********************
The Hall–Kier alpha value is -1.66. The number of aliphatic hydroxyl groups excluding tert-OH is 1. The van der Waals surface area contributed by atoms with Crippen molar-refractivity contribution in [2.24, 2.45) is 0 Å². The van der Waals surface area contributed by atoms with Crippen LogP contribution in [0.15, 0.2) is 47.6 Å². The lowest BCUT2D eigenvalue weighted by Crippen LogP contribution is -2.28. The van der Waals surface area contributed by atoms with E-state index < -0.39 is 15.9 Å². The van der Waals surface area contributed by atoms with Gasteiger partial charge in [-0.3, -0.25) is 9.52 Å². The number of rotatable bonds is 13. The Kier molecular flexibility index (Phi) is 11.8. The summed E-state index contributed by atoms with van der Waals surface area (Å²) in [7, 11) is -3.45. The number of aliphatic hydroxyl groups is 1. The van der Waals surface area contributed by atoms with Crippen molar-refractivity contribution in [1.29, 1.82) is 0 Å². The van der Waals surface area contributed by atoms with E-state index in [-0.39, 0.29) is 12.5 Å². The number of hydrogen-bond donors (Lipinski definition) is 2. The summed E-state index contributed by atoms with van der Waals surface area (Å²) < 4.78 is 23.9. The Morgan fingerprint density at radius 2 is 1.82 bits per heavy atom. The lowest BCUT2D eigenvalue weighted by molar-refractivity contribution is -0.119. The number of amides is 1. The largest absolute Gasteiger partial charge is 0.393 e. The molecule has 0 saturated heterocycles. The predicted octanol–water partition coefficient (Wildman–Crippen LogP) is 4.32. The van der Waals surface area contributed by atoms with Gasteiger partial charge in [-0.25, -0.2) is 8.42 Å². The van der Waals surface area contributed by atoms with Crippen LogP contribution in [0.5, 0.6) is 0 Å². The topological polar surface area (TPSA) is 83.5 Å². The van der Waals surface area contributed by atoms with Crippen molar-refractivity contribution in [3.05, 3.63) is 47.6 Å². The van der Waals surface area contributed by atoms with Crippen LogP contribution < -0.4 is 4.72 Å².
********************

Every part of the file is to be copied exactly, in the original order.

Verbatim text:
The Hall–Kier alpha value is -1.66. The number of aliphatic hydroxyl groups excluding tert-OH is 1. The van der Waals surface area contributed by atoms with Crippen molar-refractivity contribution in [2.24, 2.45) is 0 Å². The van der Waals surface area contributed by atoms with Crippen LogP contribution in [0.15, 0.2) is 47.6 Å². The lowest BCUT2D eigenvalue weighted by Crippen LogP contribution is -2.28. The van der Waals surface area contributed by atoms with E-state index < -0.39 is 15.9 Å². The van der Waals surface area contributed by atoms with Gasteiger partial charge in [-0.3, -0.25) is 9.52 Å². The number of rotatable bonds is 13. The Kier molecular flexibility index (Phi) is 11.8. The summed E-state index contributed by atoms with van der Waals surface area (Å²) in [7, 11) is -3.45. The number of aliphatic hydroxyl groups is 1. The van der Waals surface area contributed by atoms with Crippen molar-refractivity contribution in [1.29, 1.82) is 0 Å². The van der Waals surface area contributed by atoms with E-state index in [-0.39, 0.29) is 12.5 Å². The number of hydrogen-bond donors (Lipinski definition) is 2. The summed E-state index contributed by atoms with van der Waals surface area (Å²) < 4.78 is 23.9. The Morgan fingerprint density at radius 2 is 1.82 bits per heavy atom. The lowest BCUT2D eigenvalue weighted by molar-refractivity contribution is -0.119. The number of amides is 1. The largest absolute Gasteiger partial charge is 0.393 e. The molecule has 0 saturated heterocycles. The predicted octanol–water partition coefficient (Wildman–Crippen LogP) is 4.32. The van der Waals surface area contributed by atoms with Gasteiger partial charge in [-0.25, -0.2) is 8.42 Å². The van der Waals surface area contributed by atoms with Crippen LogP contribution in [0.5, 0.6) is 0 Å². The topological polar surface area (TPSA) is 83.5 Å². The van der Waals surface area contributed by atoms with Crippen molar-refractivity contribution in [3.05, 3.63) is 47.6 Å². The van der Waals surface area contributed by atoms with Crippen LogP contribution < -0.4 is 4.72 Å².